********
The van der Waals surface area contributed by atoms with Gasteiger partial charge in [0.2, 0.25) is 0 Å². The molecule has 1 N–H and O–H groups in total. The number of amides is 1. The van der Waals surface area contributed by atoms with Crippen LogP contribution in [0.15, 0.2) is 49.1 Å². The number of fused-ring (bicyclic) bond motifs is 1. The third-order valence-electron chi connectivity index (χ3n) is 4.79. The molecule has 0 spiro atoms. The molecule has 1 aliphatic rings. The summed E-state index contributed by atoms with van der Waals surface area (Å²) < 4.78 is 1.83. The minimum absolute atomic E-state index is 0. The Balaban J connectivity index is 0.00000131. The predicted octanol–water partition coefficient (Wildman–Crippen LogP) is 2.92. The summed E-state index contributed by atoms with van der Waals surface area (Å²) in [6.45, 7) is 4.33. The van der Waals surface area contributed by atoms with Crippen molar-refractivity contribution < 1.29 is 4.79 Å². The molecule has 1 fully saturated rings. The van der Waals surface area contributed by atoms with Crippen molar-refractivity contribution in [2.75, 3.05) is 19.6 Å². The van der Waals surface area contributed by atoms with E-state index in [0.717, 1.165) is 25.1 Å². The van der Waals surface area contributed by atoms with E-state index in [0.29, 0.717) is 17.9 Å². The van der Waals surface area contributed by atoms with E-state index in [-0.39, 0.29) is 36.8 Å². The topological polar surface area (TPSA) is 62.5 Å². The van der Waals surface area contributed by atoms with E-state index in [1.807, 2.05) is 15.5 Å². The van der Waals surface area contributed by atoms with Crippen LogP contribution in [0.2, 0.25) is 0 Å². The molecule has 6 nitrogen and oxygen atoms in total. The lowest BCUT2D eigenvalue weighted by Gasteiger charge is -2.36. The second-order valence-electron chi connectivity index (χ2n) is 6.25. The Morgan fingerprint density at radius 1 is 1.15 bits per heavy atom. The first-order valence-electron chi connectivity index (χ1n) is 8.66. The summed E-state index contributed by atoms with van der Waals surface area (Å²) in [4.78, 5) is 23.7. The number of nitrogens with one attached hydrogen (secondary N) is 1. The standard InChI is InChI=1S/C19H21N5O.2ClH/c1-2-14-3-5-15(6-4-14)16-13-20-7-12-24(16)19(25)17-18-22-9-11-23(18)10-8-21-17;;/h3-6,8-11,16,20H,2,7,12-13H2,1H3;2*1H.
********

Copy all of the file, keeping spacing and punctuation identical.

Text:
The van der Waals surface area contributed by atoms with Gasteiger partial charge in [0.2, 0.25) is 0 Å². The molecule has 1 N–H and O–H groups in total. The number of amides is 1. The van der Waals surface area contributed by atoms with Crippen LogP contribution in [0.15, 0.2) is 49.1 Å². The number of fused-ring (bicyclic) bond motifs is 1. The third-order valence-electron chi connectivity index (χ3n) is 4.79. The molecule has 0 spiro atoms. The molecule has 1 aliphatic rings. The summed E-state index contributed by atoms with van der Waals surface area (Å²) < 4.78 is 1.83. The minimum absolute atomic E-state index is 0. The Balaban J connectivity index is 0.00000131. The predicted octanol–water partition coefficient (Wildman–Crippen LogP) is 2.92. The summed E-state index contributed by atoms with van der Waals surface area (Å²) in [6.45, 7) is 4.33. The van der Waals surface area contributed by atoms with Crippen molar-refractivity contribution < 1.29 is 4.79 Å². The molecule has 1 fully saturated rings. The van der Waals surface area contributed by atoms with Crippen molar-refractivity contribution in [2.75, 3.05) is 19.6 Å². The van der Waals surface area contributed by atoms with E-state index in [0.717, 1.165) is 25.1 Å². The van der Waals surface area contributed by atoms with E-state index in [0.29, 0.717) is 17.9 Å². The van der Waals surface area contributed by atoms with E-state index in [-0.39, 0.29) is 36.8 Å². The topological polar surface area (TPSA) is 62.5 Å². The van der Waals surface area contributed by atoms with E-state index in [1.807, 2.05) is 15.5 Å². The van der Waals surface area contributed by atoms with Crippen LogP contribution in [0.2, 0.25) is 0 Å². The molecule has 6 nitrogen and oxygen atoms in total. The lowest BCUT2D eigenvalue weighted by Gasteiger charge is -2.36. The second-order valence-electron chi connectivity index (χ2n) is 6.25. The Morgan fingerprint density at radius 1 is 1.15 bits per heavy atom. The first-order valence-electron chi connectivity index (χ1n) is 8.66. The summed E-state index contributed by atoms with van der Waals surface area (Å²) in [4.78, 5) is 23.7. The number of nitrogens with one attached hydrogen (secondary N) is 1. The standard InChI is InChI=1S/C19H21N5O.2ClH/c1-2-14-3-5-15(6-4-14)16-13-20-7-12-24(16)19(25)17-18-22-9-11-23(18)10-8-21-17;;/h3-6,8-11,16,20H,2,7,12-13H2,1H3;2*1H.